Description

Worker. Head: Antennae with 12 segments. Apical antennal segment conspicuously enlarged, much broader than and longer than two preceding segments combined. Clypeus without cuticular apron. Lateroclypeal teeth absent. Parafrontal ridges reduced. Torulo-posttorular complex vertical. Antennal scrobes absent. Labrum with median notch or concavity. Proximal face of stipes projecting beyond inner margin of sclerite, concealing prementum when mouthparts fully closed. Maxillary palps 3-segmented. Labial palps 3-segmented. Mandibles triangular, with teeth. Eyes present, composed of 1–5 ommatidia. Ocelli absent. Head capsule with differentiated vertical posterior surface above occipital foramen. Ventrolateral margins of head with cuticular ridge extending towards mandibles and beyond carina surrounding occipital foramen. Posterior head corners dorsolaterally immarginate. Carina surrounding occipital foramen ventrally present. Mesosoma: Pronotal flange separated from collar by distinct ridge. Promesonotal connection with Pronotomesopleural suture completely fused. Pronotomesopleural suture visible, unfused partway to notal surface. Mesometapleural groove weakly impressed. Transverse groove dividing mesopleuron present. Pleural endophragmal pit concavity present. Mesosoma dorsolaterally immarginate. Metanotal depression or groove on mesosoma absent. Propodeal spiracle situated low on sclerite. Propodeal declivity with distinct dorsal edge or margin and rectangular in posterior view. Metapleural gland with bulla partially obscured but often discernable through cuticle. Propodeal lobes present, well developed. Metasoma: Petiole anterodorsally marginate, dorsolaterally immarginate, and laterally above spiracle marginate. Helcium in relation to tergosternal Pronotomesopleural suture placed at posttergite and axial. Prora forming a simple U-shaped margin. Spiracle openings of abdominal segments IV–VI circular. Abdominal segment III anterodorsally marginate and dorsolaterally immarginate. Abdominal segment III more than half size of succeeding segment IV, which is weakly constricted at presegmental portion (uninodal waist). Girdling constriction of segment IV present, i.e. pre- and postsclerites distinct. Cinctus of abdominal segment IV gutter-like and cross-ribbed. Abdominal segment IV not conspicuously largest segment. Abdominal tergite IV not folding over sternite, and anterior portions of sternite and tergite equally well visible in lateral view. Girdling constriction between pre- and posttergites of abdominal segments V and VI absent. Girdling constriction between pre- and poststernites of abdominal segments V and VI absent. Pygidium large, with impressed medial field, and armed with modified setae. Hypopygium unarmed. Legs: Mid tibia with single pectinate spur. Hind tibia with single pectinate spur. Hind basitarsus not widening distally, circular in cross-section. Posterior flange of hind coxa not produced as raised lamella. Metatibial gland present as oval patch of whitish cuticle. Metabasitarsal gland absent. Hind pretarsal claws simple. Polymorphism: Monomorphic.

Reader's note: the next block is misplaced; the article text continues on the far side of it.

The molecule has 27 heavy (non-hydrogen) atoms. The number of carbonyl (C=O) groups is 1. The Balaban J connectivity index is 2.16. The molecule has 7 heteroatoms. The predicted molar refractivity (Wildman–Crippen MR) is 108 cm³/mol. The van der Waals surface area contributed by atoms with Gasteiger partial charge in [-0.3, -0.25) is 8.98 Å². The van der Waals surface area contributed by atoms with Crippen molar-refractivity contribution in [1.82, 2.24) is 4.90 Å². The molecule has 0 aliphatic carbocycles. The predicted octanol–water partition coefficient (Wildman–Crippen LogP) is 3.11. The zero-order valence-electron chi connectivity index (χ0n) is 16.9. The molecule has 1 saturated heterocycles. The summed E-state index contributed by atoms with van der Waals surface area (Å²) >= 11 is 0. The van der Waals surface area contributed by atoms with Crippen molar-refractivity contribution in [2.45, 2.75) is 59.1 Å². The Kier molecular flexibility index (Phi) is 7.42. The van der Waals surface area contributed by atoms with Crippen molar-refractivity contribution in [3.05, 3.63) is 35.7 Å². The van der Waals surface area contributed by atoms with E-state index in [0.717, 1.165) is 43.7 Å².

Male. Head: Antennae with 13 segments. Clypeus with cuticular apron. Parafrontal ridges present. Torulo-posttorular complex vertical. Maxillary palps 4-segmented. Labial palps 3-segmented. Mandibles triangular, edentate. Ventrolateral margins of head with cuticular ridge extending towards mandibles and beyond carina surrounding occipital foramen. Carina surrounding occipital foramen ventrally present. Mesosoma: Pronotal flange separated from collar by distinct ridge. Notauli present. Transverse groove dividing mesopleuron present. Propodeal declivity with distinct dorsal edge or margin. Metapleural gland opening absent. Propodeal lobes present. Metasoma: Petiole anterodorsally marginate, dorsolaterally immarginate, and laterally above spiracle marginate. Helcium in relation to tergosternal Pronotomesopleural suture placed at Pronotomesopleural suture and supraaxial. Prora forming a simple U-shaped margin. Spiracle openings of abdominal segments IV–VI circular. Abdominal segment III more than half size of succeeding segment IV or about half size; latter weakly or strongly constricted at presegmental portion (transitional between uninodal waist and binodal waist). Girdling constriction of segment IV present, i.e. pre- and postsclerites distinct. Cinctus of abdominal segment IV gutter-like and cross-ribbed. Girdling constriction between pre- and postsclerites of abdominal segments V and VI absent. Abdominal segment IV not conspicuously largest segment. Abdominal sternite VII simple. Abdominal sternite IX distally armed with two spines curving dorsally at apices, with lateral apodemes about as long as medial apodeme, directed anteriorly (towards head). Genitalia: Cupula long relative to rest of genital capsule and of approximately equal length on both dorsal and ventral surfaces. Basimere broadly fused to telomere, basimere with no sulcus trace at junction, and ventrally with left and right arms abutting. Telomere gradually tapering toward apex. Volsella laterally flattened, at apex with dorsal lobe and hooked ventrally. Penisvalva laterally compressed, rounded at apex. Legs: Mid tibia with single pectinate spur. Hind tibia with single pectinate spur. Posterior flange of hind coxa not produced as raised lamella. Metatibial gland present as oval patch of whitish cuticle. Metabasitarsal glands absent. Hind pretarsal claws simple. Wings: Tegula present, broad, demiovate in shape. Vein C in fore wing present. Pterostigma broad. Abscissa R·f3 present and running toward distal wing margin and enclosing marginal cell with Rs·f5 or not. Abscissae Rs·f2–3 present, connecting with Rs+M&M·f2 or disconnected from Rs+M. Cross-vein 2r-rs absent. Abscissae Rs·f4–5 present, fused in absence of 2rs-m. Abscissa M·f2 in fore wing contiguous with Rs+M. Abscissa M·f4 in fore wing present, not reaching wing margin. Cross-vein 1m-cu in fore wing present. Cross-vein cu-a in fore wing present, arising from M+Cu and proximal to M·f1. Vein Cu in fore wing present, with both branches Cu1 and Cu2. Vein A in fore wing with abscissae A·f1 and A·f2 present. Vein C in hind wing absent. Vein R in hind wing present, extending past Sc+R but not reaching distal wing margin. Vein Sc+R in hind wing present. Abscissa Rs·f1 in hind wing present, shorter than 1rs-m. Abscissa Rs·f2 in hind wing present, not reaching wing margin. Cross-vein 1rs-m in hind wing present, about as long as M·f1. Vein M+Cu in hind wing present. Abscissa M·f1 in hind wing present. Abscissa M·f2 in hind wing absent or present. Cross-vein cu-a in hind wing present. Vein Cu in hind wing present. Vein A in hind wing with abscissae A·f1 and A·f2 present.